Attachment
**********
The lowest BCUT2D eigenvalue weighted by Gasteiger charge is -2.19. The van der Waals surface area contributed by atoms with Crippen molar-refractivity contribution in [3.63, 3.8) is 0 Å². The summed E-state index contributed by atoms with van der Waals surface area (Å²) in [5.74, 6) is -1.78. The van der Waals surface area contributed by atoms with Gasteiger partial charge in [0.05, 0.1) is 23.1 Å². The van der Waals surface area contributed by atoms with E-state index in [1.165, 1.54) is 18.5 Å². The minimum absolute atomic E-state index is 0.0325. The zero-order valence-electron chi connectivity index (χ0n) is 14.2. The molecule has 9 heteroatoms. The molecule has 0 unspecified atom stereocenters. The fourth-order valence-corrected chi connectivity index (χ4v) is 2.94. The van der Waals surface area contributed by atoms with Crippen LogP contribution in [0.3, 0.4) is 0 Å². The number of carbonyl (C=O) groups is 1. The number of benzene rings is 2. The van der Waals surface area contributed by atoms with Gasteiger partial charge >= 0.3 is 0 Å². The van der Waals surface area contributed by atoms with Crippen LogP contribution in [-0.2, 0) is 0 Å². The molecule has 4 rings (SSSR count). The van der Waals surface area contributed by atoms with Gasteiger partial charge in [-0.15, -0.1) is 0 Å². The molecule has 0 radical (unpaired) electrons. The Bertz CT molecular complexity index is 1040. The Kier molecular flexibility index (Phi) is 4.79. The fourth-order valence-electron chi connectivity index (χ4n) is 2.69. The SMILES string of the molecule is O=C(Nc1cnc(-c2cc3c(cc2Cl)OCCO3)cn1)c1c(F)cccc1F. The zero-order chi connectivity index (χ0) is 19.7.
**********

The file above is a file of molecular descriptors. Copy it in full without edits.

The lowest BCUT2D eigenvalue weighted by Gasteiger charge is -2.19. The van der Waals surface area contributed by atoms with Crippen molar-refractivity contribution in [3.63, 3.8) is 0 Å². The summed E-state index contributed by atoms with van der Waals surface area (Å²) in [5.74, 6) is -1.78. The van der Waals surface area contributed by atoms with Gasteiger partial charge in [0.05, 0.1) is 23.1 Å². The van der Waals surface area contributed by atoms with E-state index in [1.165, 1.54) is 18.5 Å². The minimum absolute atomic E-state index is 0.0325. The zero-order valence-electron chi connectivity index (χ0n) is 14.2. The molecule has 9 heteroatoms. The molecule has 0 unspecified atom stereocenters. The fourth-order valence-corrected chi connectivity index (χ4v) is 2.94. The van der Waals surface area contributed by atoms with Crippen LogP contribution in [0.3, 0.4) is 0 Å². The number of carbonyl (C=O) groups is 1. The number of benzene rings is 2. The van der Waals surface area contributed by atoms with Gasteiger partial charge >= 0.3 is 0 Å². The van der Waals surface area contributed by atoms with Crippen LogP contribution in [-0.2, 0) is 0 Å². The molecule has 4 rings (SSSR count). The van der Waals surface area contributed by atoms with Gasteiger partial charge in [-0.15, -0.1) is 0 Å². The molecule has 0 radical (unpaired) electrons. The Bertz CT molecular complexity index is 1040. The Kier molecular flexibility index (Phi) is 4.79. The fourth-order valence-electron chi connectivity index (χ4n) is 2.69. The SMILES string of the molecule is O=C(Nc1cnc(-c2cc3c(cc2Cl)OCCO3)cn1)c1c(F)cccc1F. The zero-order chi connectivity index (χ0) is 19.7.